Wednesday, June 26, 2013


Conder Green had a good going over again this morning. Although the results weren't startling, the good selection of species and numbers meant there was always something for interest and entertainment in this quiet time for birding.

I'll begin with the waders. A pair of Oystercatchers on the pool have two good sized young, the adults being their usual protective and demonstrative selves by scaring off anyone or anything which came too close to make sure their chicks stayed low to the ground.  Luckily there aren't too many Carrion Crows hereabouts, just the local Magpies.



Redshanks have increased to 65 in the immediate creek and 20+ from the railway bridge = 85+ today. A single Common Sandpiper was back this morning, plus 3 Black-tailed Godwit, 1 Curlew and 3 Lapwing. Bridge Over The River Conder also yielded 125+ Mute Swan and 2 Grey Heron. 

Common Sandpiper

The Oystercatchers weren't the only ones on parental duties as two pair of Shelduck have 11 young between them, a six and a five of much the same almost half-size ducklings. A pair of Canada Goose still with two goslings and 2 pair of Mallard with 10+ young. Other wildfowl - Wigeon now depleted to 2 birds, 14 Tufted Duck, 1 Goldeneye. 

The mozzy type insects were swarming again this morning, a bonanza which drew in a constant stream of hirundines and Swifts. The notebook says 30+ Swift, 20 Sand Martin, 20 House Martin and 20 Swallows – counts that can be guesstimates only but might give an inkling as to the visible and audible action of so many small birds hawking the hedgerow.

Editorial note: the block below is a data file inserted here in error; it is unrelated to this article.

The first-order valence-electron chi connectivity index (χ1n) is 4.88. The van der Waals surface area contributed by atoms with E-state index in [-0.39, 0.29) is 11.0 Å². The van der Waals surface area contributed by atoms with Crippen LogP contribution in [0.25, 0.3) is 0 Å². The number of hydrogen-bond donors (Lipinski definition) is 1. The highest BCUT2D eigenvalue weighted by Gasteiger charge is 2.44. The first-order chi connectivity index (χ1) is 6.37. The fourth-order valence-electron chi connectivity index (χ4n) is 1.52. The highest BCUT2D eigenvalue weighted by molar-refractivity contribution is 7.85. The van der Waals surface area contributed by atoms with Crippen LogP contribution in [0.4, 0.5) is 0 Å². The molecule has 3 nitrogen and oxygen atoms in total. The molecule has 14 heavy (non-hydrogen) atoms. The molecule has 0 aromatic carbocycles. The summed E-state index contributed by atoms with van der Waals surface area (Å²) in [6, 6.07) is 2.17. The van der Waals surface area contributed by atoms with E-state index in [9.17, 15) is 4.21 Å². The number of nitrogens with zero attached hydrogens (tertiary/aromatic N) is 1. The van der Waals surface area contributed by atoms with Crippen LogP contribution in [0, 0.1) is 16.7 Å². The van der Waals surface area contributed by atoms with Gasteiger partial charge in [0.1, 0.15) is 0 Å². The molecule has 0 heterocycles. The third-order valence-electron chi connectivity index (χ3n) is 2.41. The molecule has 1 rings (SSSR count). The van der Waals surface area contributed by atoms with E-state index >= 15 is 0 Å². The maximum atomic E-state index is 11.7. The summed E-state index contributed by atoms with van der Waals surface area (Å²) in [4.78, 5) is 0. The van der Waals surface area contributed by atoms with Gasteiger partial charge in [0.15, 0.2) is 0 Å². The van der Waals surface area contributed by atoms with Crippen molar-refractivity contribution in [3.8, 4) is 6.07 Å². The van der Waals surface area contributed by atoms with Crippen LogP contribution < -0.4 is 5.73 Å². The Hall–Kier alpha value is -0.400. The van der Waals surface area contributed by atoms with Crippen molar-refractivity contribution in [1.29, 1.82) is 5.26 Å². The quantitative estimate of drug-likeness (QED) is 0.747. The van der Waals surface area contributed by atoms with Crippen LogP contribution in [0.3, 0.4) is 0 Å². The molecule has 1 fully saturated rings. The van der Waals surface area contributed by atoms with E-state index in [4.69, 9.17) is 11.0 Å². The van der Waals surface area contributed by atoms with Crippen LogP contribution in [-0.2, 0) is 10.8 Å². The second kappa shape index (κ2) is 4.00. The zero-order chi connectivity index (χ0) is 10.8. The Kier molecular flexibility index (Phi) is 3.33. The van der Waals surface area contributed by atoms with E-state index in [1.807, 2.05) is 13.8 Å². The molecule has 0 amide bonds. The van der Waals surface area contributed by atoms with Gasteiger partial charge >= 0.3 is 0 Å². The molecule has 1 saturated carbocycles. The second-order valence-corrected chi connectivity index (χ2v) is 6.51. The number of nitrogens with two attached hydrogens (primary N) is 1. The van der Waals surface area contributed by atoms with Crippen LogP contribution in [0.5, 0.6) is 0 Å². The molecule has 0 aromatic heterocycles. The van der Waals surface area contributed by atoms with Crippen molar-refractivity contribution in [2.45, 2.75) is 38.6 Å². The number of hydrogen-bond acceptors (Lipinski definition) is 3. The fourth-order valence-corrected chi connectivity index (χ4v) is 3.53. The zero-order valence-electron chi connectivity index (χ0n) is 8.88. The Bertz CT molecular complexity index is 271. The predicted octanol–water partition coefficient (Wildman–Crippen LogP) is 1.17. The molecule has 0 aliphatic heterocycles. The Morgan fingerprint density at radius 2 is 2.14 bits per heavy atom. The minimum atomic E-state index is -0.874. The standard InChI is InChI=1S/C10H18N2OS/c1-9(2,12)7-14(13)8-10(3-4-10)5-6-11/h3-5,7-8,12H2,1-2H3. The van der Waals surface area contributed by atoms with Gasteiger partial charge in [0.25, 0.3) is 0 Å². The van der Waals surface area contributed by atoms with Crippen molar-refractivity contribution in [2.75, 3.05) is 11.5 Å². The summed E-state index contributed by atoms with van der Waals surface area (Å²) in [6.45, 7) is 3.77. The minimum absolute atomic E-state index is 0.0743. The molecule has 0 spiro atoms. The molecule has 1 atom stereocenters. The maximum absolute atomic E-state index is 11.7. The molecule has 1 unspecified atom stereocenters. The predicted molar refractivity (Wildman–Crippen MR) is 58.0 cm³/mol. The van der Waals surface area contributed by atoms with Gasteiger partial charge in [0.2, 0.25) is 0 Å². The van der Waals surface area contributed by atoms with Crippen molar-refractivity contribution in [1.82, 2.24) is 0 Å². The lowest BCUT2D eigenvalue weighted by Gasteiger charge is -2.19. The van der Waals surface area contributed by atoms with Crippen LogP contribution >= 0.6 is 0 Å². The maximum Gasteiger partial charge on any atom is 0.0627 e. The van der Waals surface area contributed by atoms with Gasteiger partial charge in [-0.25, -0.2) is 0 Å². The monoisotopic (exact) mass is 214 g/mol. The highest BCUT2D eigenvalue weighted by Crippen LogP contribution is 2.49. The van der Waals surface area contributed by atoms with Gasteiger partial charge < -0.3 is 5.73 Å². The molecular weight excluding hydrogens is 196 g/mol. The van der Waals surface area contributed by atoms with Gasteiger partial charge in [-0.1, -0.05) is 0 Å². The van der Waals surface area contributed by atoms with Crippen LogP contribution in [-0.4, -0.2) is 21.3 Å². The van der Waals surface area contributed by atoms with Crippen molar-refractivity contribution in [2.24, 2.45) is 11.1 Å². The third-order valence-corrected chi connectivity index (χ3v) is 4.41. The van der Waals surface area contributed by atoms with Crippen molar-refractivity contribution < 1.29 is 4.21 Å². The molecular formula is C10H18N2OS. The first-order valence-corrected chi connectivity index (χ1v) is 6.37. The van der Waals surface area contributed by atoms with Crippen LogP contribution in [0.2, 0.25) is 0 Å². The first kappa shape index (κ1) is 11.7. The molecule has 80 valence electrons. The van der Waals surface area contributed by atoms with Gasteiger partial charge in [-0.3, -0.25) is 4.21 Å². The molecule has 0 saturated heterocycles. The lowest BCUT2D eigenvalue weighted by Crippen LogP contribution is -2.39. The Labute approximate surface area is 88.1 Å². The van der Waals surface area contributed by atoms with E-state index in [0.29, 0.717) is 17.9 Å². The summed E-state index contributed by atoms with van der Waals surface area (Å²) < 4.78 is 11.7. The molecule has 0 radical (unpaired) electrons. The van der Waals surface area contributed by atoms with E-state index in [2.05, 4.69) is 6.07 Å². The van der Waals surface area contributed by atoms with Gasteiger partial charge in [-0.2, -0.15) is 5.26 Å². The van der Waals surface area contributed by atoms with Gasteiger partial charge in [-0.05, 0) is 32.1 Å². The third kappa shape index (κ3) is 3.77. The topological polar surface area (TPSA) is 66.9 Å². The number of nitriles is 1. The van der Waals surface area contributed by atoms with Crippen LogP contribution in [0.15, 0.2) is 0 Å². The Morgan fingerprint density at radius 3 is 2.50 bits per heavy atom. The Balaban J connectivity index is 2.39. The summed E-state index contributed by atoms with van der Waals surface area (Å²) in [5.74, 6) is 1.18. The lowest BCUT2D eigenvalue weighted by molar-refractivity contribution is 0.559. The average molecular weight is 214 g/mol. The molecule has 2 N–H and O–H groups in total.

Numbers of “small stuff” as in 5 Linnet, 6 Goldfinch, 2 Pied Wagtail, 1 Meadow Pipit, 1 Whitethroat, 4 Greenfinch, 2 Reed Bunting and 5 Tree Sparrow. A single Stock Dove feeding near the pool edges may well be a new bird for me at this site - must check. 

Tree Sparrow

Stock Dove

Back home and during a walk around the village all seemed quiet except for two singing Chiffchaffs, a couple of Whitethroats and the Buzzards down the lane towards the river. Sue suddenly said “Why don't you use your grubby old birding clothes to enter the village Scarecrow Competition?” I declined by admitting that I'm not too good at those Blue Peter type things but I'm not too sure if that's what Sue had in mind. 





Join Another Bird Blog soon for more scary birding and the best in news. Don't forget to "click the pics" - don't be scared now.


Isidro Ortiz said...

Bonitas capturas del Ostrero.Un abrazo

eileeninmd said...

Phil, it is a good variety of birds. The Oystercatcher and the Sandpiper are both great birds to me. What is with the scarecrows, I usually see them around in the fall or for Halloween. Sounds neat to watch the birds hawking! Great photos, happy birding!

Mary Howell Cromer said...

Cute Scarecrows there...and a contest to boot... I hardly ever see them around here...only around Holloween time and that is just part of decos and not to scare any Crows, or anything birdwise;') I am really enjoying the Oystercatchers...very beautiful looking birds and they are not afraid of the sea...I am, and so I like those brave ones~

Noushka said...

Great pics here!
The Oyster catcher is one bird I would love to photograph!

Russell Jenkins said...

Excellent pictures of the birds, Phil. Love those oystercatchers. Scarecrows look pretty cool too! Glad you can still find all those birds you listed.

Margaret Birding For Pleasure said...

Hi Great shot of the Oystercatcher. Funny scarecrows. Margaret

Stewart M said...

Great shots - I have a plan to get some Tree Sparrow shots, but other things keep getting in the way!

Cheers - Stewart M - Melbourne

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